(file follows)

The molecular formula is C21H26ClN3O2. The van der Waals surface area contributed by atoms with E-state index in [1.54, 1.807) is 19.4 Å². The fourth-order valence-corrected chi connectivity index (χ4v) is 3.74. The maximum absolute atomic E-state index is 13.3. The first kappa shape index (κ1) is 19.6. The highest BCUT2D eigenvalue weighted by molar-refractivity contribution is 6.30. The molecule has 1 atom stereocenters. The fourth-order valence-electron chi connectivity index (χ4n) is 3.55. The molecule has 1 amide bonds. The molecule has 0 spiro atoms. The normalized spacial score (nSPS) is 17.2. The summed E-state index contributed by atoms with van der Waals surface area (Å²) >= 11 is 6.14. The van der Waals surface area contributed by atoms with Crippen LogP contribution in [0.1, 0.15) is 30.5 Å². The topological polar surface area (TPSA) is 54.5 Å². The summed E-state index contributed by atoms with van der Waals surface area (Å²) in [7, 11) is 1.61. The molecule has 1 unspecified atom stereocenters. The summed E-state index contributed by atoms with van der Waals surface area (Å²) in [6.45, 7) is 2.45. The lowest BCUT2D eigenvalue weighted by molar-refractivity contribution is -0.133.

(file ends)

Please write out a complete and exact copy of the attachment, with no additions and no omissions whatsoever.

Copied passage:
The molecular formula is C21H26ClN3O2. The van der Waals surface area contributed by atoms with E-state index in [1.54, 1.807) is 19.4 Å². The fourth-order valence-corrected chi connectivity index (χ4v) is 3.74. The maximum absolute atomic E-state index is 13.3. The first kappa shape index (κ1) is 19.6. The highest BCUT2D eigenvalue weighted by molar-refractivity contribution is 6.30. The molecule has 1 atom stereocenters. The fourth-order valence-electron chi connectivity index (χ4n) is 3.55. The molecule has 1 amide bonds. The molecule has 0 spiro atoms. The normalized spacial score (nSPS) is 17.2. The summed E-state index contributed by atoms with van der Waals surface area (Å²) >= 11 is 6.14. The van der Waals surface area contributed by atoms with Crippen LogP contribution in [0.1, 0.15) is 30.5 Å². The topological polar surface area (TPSA) is 54.5 Å². The summed E-state index contributed by atoms with van der Waals surface area (Å²) in [7, 11) is 1.61. The molecule has 1 unspecified atom stereocenters. The summed E-state index contributed by atoms with van der Waals surface area (Å²) in [6.45, 7) is 2.45. The lowest BCUT2D eigenvalue weighted by molar-refractivity contribution is -0.133.